Be careful what you ask the National Weather Service in Miami.
You might not like the answer. But meteorologists need to keep it real.
So on Tuesday when a Southeast Florida “weather enthusiast” sent a call to the weather service on Twitter – “Can you keep the rain away for this Saturday? – the answer was not what this enthusiast probably wanted to hear.
“Give it a try! Right now, Saturday seems like one of the wettest days of the week,” the service said. With a ray of sunshine to aid the descent.
“As it is only Tuesday, there is still time for the forecast to change.”
That said, on Tuesday morning, the chance of rain on Saturday was 70%. In the afternoon, a check saw it climb to 80%.
Why it might rain this week
Looks like there is a low pressure area in the northeastern Caribbean which is monitored by the National Hurricane Center. The system of disorganized showers and thunderstorms was east of a surface trough extending north from central Bahamas over adjacent waters of the southwest Atlantic on Tuesday afternoon.
The system was about 200 miles east of Florida’s east coast on Wednesday and its humidity was well east of its axis due to strong upper winds, the central hurricane specialist said, Robbie Berg, in his report. These winds are not expected to be conducive to significant development of this system as it moves slowly north and then northeast off the southeast coast of the United States over the next few days. .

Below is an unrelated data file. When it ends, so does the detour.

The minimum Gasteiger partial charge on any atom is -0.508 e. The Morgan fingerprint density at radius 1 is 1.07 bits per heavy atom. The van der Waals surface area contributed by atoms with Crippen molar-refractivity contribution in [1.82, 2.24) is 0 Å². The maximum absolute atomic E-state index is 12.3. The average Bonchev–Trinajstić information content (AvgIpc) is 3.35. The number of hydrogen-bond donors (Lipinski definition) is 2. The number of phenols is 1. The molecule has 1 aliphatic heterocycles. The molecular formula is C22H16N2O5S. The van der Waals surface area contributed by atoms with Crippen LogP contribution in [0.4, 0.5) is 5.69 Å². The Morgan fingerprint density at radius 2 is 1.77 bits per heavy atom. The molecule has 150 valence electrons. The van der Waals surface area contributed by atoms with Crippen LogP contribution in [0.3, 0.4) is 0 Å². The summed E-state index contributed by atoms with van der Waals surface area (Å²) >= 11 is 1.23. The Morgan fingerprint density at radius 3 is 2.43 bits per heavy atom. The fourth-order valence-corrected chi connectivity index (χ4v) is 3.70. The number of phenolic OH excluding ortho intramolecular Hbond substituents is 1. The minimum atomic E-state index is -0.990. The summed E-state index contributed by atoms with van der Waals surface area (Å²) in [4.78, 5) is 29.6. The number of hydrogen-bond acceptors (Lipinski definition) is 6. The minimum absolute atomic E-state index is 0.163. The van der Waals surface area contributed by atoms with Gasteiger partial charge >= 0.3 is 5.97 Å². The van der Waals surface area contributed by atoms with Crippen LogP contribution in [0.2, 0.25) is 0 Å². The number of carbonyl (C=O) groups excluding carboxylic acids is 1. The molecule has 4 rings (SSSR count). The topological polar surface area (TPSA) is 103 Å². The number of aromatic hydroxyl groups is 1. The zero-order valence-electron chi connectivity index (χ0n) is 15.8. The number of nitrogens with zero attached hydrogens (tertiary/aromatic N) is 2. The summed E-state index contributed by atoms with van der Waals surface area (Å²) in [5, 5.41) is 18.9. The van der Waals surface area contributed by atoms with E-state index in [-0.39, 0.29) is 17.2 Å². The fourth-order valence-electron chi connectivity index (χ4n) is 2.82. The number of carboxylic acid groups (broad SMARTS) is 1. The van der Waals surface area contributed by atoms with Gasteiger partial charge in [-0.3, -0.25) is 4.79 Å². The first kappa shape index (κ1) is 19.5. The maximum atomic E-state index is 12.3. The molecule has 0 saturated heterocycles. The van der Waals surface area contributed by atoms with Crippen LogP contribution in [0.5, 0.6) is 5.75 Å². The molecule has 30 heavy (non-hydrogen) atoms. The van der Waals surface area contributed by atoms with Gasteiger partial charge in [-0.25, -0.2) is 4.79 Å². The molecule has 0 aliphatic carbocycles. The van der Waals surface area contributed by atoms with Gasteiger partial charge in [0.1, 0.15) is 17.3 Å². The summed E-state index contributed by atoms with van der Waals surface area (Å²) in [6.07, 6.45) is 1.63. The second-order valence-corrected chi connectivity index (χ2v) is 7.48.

The system has only a 10% chance to grow in the next five days. By the weekend, the system is expected to interact with a front near the southeast coast of the United States.
This positioning could displace wet weather in the general direction of Florida as well as along the eastern seaboard of the United States, the hurricane center said. South Florida is likely to receive some of this rain, although a tropical system seems unlikely. The Florida Panhandle and Jacksonville will benefit more from this potentially wet and windy weather.
Columbus Day, Monday, considers a 40% chance of showers and thunderstorms in Miami, Orlando and Jacksonville, according to the weather service. The peak will be in the mid-1980s.
There is also another coincidence this week.
Royal tide time
Royal tides, the highest of high tides, are a natural annual event. But as the world warms due to climate change, rising sea levels are pushing those tides up.
This year, peak tides are expected to fall on October 6 and November 4, with less dramatic peaks before and after. On Wednesday, the high tide is at 8:43 a.m. and 8:59 p.m.
The height of the tides depends on the strength of the wind and in what direction, if it is raining, and even on the speed of the current off the coast of Florida.
Miami will have portable storm water pumps positioned southeast of 14th Street and at Brickell Bay Drive, southeast of 10th Street and at Brickell Plaza, at the east end of northeast of 23rd Street. in Biscayne Bay, northeast of 55th Street and 7th Avenue, and Little River Pocket Park.
“We have additional pumps that can be deployed to one or two other ‘hot spots’ as needed, but in our experience these won’t be needed for future King Tides depending on expected tide heights,” Miami deputy Chris Bennett said. responsible for resilience.
Miami Beach plans to place 10 portable pumps in flood-prone locations and has two vacuum trucks it can send to soak up standing water.
Here’s what to expect, according to the hazardous weather forecast from the Weather Service.
For South Florida, isolated to scattered showers and thunderstorms are possible every day as the weekend approaches. This activity increases Thursday evening when the risk of a thunderstorm reaches 60%.
“Heavy rains locally and a few stronger storms could become a concern,” the center said, with a possibility of minor coastal flooding during high tide.
Temperatures will reach the mid-1980s.
Jacksonville and Gainesville also had an 80% storm probability for Saturday, four days apart.
Orlando and Bradenton, a little less – 70%.
This story was originally published October 5, 2021 4:57 pm.